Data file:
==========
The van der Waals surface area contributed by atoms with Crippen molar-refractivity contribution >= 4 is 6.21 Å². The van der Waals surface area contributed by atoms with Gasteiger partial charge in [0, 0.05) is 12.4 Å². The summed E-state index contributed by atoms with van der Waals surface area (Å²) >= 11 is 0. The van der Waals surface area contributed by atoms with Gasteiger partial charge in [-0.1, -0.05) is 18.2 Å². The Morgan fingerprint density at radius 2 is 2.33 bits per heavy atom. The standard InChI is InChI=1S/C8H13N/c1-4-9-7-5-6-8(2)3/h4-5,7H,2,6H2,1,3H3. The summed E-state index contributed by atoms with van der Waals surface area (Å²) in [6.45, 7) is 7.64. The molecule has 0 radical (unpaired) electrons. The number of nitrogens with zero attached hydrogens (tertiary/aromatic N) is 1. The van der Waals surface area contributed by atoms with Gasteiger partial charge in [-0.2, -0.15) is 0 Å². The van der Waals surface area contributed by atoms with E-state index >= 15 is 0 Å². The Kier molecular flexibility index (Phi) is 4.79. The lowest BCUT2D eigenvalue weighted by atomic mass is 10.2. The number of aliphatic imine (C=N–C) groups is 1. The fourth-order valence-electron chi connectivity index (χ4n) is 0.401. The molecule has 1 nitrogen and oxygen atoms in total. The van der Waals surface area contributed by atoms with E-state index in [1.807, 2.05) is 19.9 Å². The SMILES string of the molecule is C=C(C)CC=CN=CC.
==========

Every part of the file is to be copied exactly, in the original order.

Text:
The van der Waals surface area contributed by atoms with Crippen molar-refractivity contribution >= 4 is 6.21 Å². The van der Waals surface area contributed by atoms with Gasteiger partial charge in [0, 0.05) is 12.4 Å². The summed E-state index contributed by atoms with van der Waals surface area (Å²) >= 11 is 0. The van der Waals surface area contributed by atoms with Gasteiger partial charge in [-0.1, -0.05) is 18.2 Å². The Morgan fingerprint density at radius 2 is 2.33 bits per heavy atom. The standard InChI is InChI=1S/C8H13N/c1-4-9-7-5-6-8(2)3/h4-5,7H,2,6H2,1,3H3. The summed E-state index contributed by atoms with van der Waals surface area (Å²) in [6.45, 7) is 7.64. The molecule has 0 radical (unpaired) electrons. The number of nitrogens with zero attached hydrogens (tertiary/aromatic N) is 1. The van der Waals surface area contributed by atoms with Gasteiger partial charge in [-0.2, -0.15) is 0 Å². The van der Waals surface area contributed by atoms with E-state index >= 15 is 0 Å². The Kier molecular flexibility index (Phi) is 4.79. The lowest BCUT2D eigenvalue weighted by atomic mass is 10.2. The number of aliphatic imine (C=N–C) groups is 1. The fourth-order valence-electron chi connectivity index (χ4n) is 0.401. The molecule has 1 nitrogen and oxygen atoms in total. The van der Waals surface area contributed by atoms with E-state index in [1.807, 2.05) is 19.9 Å². The SMILES string of the molecule is C=C(C)CC=CN=CC.